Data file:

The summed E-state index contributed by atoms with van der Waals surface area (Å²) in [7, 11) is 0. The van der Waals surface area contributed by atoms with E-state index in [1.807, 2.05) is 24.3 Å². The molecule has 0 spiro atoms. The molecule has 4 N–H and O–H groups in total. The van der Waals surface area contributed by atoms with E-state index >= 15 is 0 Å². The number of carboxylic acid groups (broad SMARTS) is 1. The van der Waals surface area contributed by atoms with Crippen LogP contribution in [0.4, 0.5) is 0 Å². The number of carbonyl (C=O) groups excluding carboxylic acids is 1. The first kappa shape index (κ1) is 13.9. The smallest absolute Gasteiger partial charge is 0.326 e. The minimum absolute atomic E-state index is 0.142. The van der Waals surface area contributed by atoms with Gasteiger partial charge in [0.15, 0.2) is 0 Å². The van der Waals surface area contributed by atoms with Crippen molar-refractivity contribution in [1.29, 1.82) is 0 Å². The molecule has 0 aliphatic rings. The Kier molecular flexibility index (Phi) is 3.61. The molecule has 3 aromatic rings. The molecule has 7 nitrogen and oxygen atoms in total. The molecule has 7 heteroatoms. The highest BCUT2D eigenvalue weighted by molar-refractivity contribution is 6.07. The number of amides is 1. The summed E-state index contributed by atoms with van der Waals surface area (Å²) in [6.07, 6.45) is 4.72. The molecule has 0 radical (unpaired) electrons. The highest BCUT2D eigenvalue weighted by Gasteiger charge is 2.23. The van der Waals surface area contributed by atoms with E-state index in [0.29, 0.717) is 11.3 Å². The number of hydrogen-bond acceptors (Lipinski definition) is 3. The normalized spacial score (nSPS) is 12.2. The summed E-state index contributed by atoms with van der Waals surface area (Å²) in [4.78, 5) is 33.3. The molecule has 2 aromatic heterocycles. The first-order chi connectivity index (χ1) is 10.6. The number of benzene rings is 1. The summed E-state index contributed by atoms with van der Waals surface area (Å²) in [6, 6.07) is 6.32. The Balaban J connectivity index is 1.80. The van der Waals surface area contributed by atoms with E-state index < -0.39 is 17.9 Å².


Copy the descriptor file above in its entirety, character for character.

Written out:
The summed E-state index contributed by atoms with van der Waals surface area (Å²) in [7, 11) is 0. The van der Waals surface area contributed by atoms with E-state index in [1.807, 2.05) is 24.3 Å². The molecule has 0 spiro atoms. The molecule has 4 N–H and O–H groups in total. The van der Waals surface area contributed by atoms with E-state index >= 15 is 0 Å². The number of carboxylic acid groups (broad SMARTS) is 1. The van der Waals surface area contributed by atoms with Crippen LogP contribution in [0.4, 0.5) is 0 Å². The number of carbonyl (C=O) groups excluding carboxylic acids is 1. The first kappa shape index (κ1) is 13.9. The smallest absolute Gasteiger partial charge is 0.326 e. The minimum absolute atomic E-state index is 0.142. The van der Waals surface area contributed by atoms with Gasteiger partial charge in [0.15, 0.2) is 0 Å². The van der Waals surface area contributed by atoms with Crippen molar-refractivity contribution in [1.29, 1.82) is 0 Å². The molecule has 0 aliphatic rings. The Kier molecular flexibility index (Phi) is 3.61. The molecule has 3 aromatic rings. The molecule has 7 nitrogen and oxygen atoms in total. The molecule has 7 heteroatoms. The highest BCUT2D eigenvalue weighted by molar-refractivity contribution is 6.07. The number of amides is 1. The summed E-state index contributed by atoms with van der Waals surface area (Å²) in [6.07, 6.45) is 4.72. The molecule has 0 radical (unpaired) electrons. The highest BCUT2D eigenvalue weighted by Gasteiger charge is 2.23. The van der Waals surface area contributed by atoms with E-state index in [0.29, 0.717) is 11.3 Å². The number of hydrogen-bond acceptors (Lipinski definition) is 3. The normalized spacial score (nSPS) is 12.2. The summed E-state index contributed by atoms with van der Waals surface area (Å²) in [4.78, 5) is 33.3. The molecule has 2 aromatic heterocycles. The first-order chi connectivity index (χ1) is 10.6. The number of benzene rings is 1. The summed E-state index contributed by atoms with van der Waals surface area (Å²) in [6, 6.07) is 6.32. The Balaban J connectivity index is 1.80. The van der Waals surface area contributed by atoms with E-state index < -0.39 is 17.9 Å².